For a thing that human beings invented, time sure seems to have a life of its own. One day we're rushing to get it all done, the next day the bottom falls out. Urgency dissipates, and things that once seemed critically important aren't even on our lists anymore.
I'm a naturally anxious person for whom time has always been troublesome. For most of life, I've been in an irrational hurry, eager to finish one thing so I can move on to the next. Out on a hike? Get me back so I can sweep the porch. Reading a book? Wrap it up so I can start the next one. Out to dinner? No dessert, it takes too long.
As I read what I just wrote, I know it sounds kind of sick. But it's hard to fight. Anxiety for me is hard-wired, beyond any sense of control.
In the age of corona, though, the nature of time seems to be shifting somewhat, or at least fragmenting. Millions of people will face weeks, if not months, of self-imposed exile, watching and waiting with few external demands. Meanwhile, those on the front lines of the pandemic face a different kind of time. For the people who work in grocery stores, hospitals, delivery, emergency services, time has shifted into overdrive, even though there's little hope of getting ahead of the monster surrounding us.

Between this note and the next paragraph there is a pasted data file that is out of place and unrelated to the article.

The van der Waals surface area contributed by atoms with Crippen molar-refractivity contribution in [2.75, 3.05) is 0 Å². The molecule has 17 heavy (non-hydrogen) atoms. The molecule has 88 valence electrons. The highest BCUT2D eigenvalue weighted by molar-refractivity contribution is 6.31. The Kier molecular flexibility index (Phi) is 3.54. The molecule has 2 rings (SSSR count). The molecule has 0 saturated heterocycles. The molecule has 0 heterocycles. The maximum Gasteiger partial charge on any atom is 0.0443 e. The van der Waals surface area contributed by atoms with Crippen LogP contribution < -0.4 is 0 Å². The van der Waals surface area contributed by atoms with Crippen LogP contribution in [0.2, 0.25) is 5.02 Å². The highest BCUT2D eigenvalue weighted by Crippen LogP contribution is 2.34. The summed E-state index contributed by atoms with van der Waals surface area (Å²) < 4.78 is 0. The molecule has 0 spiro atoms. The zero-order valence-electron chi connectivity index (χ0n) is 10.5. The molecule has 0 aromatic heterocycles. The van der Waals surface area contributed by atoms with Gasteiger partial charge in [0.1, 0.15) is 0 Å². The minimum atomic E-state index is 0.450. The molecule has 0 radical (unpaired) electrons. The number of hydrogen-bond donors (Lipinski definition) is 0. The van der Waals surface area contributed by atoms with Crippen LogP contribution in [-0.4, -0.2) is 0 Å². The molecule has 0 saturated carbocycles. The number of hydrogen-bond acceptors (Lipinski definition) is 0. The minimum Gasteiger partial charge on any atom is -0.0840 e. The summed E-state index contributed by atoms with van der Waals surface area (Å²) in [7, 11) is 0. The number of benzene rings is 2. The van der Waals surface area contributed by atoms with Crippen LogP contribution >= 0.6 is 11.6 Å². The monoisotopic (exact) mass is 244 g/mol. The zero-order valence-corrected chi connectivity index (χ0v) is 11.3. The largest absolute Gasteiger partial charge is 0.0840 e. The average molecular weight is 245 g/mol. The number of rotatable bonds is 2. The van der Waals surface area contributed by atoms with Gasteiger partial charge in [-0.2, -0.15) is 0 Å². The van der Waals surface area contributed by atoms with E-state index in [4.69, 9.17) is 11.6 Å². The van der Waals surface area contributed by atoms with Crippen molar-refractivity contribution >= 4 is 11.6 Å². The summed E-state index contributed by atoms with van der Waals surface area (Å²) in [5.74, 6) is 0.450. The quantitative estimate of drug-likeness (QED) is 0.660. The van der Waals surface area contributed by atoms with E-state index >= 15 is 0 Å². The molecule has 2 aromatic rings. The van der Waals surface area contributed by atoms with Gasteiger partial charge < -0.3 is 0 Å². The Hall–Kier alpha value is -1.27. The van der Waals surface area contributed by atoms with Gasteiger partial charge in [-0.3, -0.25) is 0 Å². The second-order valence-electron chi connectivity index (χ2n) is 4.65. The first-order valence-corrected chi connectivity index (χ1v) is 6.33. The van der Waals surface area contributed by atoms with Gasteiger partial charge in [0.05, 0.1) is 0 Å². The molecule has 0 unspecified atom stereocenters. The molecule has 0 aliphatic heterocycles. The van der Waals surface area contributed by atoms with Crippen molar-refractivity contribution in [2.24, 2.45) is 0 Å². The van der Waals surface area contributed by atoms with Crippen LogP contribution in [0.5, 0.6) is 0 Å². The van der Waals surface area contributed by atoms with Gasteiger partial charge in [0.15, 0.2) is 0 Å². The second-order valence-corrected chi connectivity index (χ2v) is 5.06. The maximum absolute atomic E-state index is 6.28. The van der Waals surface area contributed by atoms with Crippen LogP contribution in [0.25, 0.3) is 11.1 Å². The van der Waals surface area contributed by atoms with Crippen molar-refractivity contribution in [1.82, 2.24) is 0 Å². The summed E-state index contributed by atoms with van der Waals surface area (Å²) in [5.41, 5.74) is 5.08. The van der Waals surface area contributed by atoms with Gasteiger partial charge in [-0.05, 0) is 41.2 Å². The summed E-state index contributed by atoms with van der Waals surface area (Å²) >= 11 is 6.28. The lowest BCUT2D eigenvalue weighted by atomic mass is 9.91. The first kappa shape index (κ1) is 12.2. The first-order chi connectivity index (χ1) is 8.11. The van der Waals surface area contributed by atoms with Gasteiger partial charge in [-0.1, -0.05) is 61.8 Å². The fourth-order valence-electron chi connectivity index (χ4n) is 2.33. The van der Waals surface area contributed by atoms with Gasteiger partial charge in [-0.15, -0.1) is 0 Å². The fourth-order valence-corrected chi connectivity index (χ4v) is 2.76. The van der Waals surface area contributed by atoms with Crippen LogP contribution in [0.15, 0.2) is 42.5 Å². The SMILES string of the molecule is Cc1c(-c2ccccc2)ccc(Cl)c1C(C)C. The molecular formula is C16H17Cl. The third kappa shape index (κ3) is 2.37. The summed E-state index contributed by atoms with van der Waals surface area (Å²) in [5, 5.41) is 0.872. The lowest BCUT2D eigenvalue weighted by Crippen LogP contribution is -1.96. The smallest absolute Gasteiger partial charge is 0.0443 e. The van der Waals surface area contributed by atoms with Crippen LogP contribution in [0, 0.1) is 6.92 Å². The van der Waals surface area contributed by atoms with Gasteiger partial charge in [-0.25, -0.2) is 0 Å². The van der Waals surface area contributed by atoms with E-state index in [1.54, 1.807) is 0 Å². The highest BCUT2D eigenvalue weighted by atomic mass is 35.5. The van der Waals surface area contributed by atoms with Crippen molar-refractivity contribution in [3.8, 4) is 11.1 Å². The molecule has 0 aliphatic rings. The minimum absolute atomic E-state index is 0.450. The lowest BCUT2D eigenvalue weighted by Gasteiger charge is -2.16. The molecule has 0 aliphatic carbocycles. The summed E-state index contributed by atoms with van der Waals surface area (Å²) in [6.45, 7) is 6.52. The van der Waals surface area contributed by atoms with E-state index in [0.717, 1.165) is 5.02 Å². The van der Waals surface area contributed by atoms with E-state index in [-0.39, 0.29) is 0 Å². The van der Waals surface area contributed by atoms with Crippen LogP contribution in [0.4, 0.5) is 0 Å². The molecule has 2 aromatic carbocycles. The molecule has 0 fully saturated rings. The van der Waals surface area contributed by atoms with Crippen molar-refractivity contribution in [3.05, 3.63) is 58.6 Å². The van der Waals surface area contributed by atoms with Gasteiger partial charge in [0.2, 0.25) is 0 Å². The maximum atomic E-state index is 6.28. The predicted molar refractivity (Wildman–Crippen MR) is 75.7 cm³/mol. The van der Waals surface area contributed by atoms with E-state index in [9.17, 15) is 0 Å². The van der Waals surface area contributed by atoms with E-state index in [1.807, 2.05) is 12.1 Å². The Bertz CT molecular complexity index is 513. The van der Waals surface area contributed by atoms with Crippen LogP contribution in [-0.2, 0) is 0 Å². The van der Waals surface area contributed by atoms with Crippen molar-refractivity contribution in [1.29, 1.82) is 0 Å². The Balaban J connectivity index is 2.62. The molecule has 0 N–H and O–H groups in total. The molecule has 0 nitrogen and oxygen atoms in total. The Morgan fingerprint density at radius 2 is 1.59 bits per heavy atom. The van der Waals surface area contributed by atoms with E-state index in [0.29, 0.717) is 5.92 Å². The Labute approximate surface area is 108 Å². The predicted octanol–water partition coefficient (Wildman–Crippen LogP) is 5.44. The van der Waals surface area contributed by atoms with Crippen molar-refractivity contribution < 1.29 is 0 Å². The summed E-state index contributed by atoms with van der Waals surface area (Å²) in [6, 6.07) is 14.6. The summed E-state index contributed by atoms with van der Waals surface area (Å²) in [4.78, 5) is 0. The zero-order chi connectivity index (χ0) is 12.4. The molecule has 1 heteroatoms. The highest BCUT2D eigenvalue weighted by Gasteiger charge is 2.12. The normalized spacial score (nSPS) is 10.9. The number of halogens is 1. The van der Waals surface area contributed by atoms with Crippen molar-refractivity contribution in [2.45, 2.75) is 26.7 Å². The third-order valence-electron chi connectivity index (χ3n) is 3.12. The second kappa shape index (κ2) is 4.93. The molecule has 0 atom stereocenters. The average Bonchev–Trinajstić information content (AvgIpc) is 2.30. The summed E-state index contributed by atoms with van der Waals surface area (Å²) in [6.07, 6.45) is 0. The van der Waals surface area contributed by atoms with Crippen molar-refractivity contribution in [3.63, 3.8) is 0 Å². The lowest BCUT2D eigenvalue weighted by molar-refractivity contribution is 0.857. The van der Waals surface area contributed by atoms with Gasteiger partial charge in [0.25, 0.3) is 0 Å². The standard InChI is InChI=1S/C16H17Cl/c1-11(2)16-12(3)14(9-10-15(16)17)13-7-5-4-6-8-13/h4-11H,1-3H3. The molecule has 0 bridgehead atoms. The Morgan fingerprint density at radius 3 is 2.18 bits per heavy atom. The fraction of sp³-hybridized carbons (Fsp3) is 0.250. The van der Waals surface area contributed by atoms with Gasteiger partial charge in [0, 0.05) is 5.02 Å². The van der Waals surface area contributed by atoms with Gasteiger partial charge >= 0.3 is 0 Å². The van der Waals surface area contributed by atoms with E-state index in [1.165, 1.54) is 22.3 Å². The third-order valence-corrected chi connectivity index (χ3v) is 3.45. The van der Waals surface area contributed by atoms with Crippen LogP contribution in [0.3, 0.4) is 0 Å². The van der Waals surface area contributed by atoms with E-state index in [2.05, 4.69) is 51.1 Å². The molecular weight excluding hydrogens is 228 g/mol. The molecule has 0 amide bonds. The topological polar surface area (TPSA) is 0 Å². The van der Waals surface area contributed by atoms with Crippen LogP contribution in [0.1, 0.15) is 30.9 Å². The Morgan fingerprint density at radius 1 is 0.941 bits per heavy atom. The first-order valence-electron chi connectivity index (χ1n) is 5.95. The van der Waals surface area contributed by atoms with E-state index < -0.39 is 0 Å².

I'm torn with a sense of helplessness and guilt about all of the above. I relish the sense of time slowing down, giving me a reprieve from one kind of worry. But I'm increasingly overcome with another kind of worry, something more existential and beyond our control. Our species is proving itself unworthy of the world in which we live.
This morning I took some time to watch some of the Thom Tillis propaganda machine in action. It was an ugly mess of lies and bravado, from someone who has betrayed our state and our country more times than I can count. His embrace of the Orange Menace is criminal and must be punished.
In the meantime, I turned him off.